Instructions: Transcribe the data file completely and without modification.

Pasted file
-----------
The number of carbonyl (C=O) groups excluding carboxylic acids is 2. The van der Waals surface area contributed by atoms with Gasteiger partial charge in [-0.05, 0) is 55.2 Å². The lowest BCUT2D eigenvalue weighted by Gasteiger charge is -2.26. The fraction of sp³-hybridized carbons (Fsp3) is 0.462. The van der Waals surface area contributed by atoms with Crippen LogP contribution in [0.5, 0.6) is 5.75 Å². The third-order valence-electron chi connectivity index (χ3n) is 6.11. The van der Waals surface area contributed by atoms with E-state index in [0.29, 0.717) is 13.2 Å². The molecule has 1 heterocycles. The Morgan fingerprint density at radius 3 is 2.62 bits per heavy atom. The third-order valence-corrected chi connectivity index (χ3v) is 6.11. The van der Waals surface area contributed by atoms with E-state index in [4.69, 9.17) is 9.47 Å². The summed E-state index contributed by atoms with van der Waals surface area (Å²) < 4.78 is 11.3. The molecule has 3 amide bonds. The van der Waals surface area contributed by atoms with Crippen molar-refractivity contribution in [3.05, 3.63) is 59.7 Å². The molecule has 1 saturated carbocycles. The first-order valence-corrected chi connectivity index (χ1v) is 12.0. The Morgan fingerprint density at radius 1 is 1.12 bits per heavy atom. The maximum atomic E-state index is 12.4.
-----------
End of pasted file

The number of carbonyl (C=O) groups excluding carboxylic acids is 2. The van der Waals surface area contributed by atoms with Gasteiger partial charge in [-0.05, 0) is 55.2 Å². The lowest BCUT2D eigenvalue weighted by Gasteiger charge is -2.26. The fraction of sp³-hybridized carbons (Fsp3) is 0.462. The van der Waals surface area contributed by atoms with Crippen LogP contribution in [0.5, 0.6) is 5.75 Å². The third-order valence-electron chi connectivity index (χ3n) is 6.11. The van der Waals surface area contributed by atoms with E-state index in [0.29, 0.717) is 13.2 Å². The molecule has 1 heterocycles. The Morgan fingerprint density at radius 3 is 2.62 bits per heavy atom. The third-order valence-corrected chi connectivity index (χ3v) is 6.11. The van der Waals surface area contributed by atoms with E-state index in [4.69, 9.17) is 9.47 Å². The summed E-state index contributed by atoms with van der Waals surface area (Å²) < 4.78 is 11.3. The molecule has 3 amide bonds. The van der Waals surface area contributed by atoms with Crippen molar-refractivity contribution in [3.05, 3.63) is 59.7 Å². The molecule has 1 saturated carbocycles. The first-order valence-corrected chi connectivity index (χ1v) is 12.0. The Morgan fingerprint density at radius 1 is 1.12 bits per heavy atom. The maximum atomic E-state index is 12.4.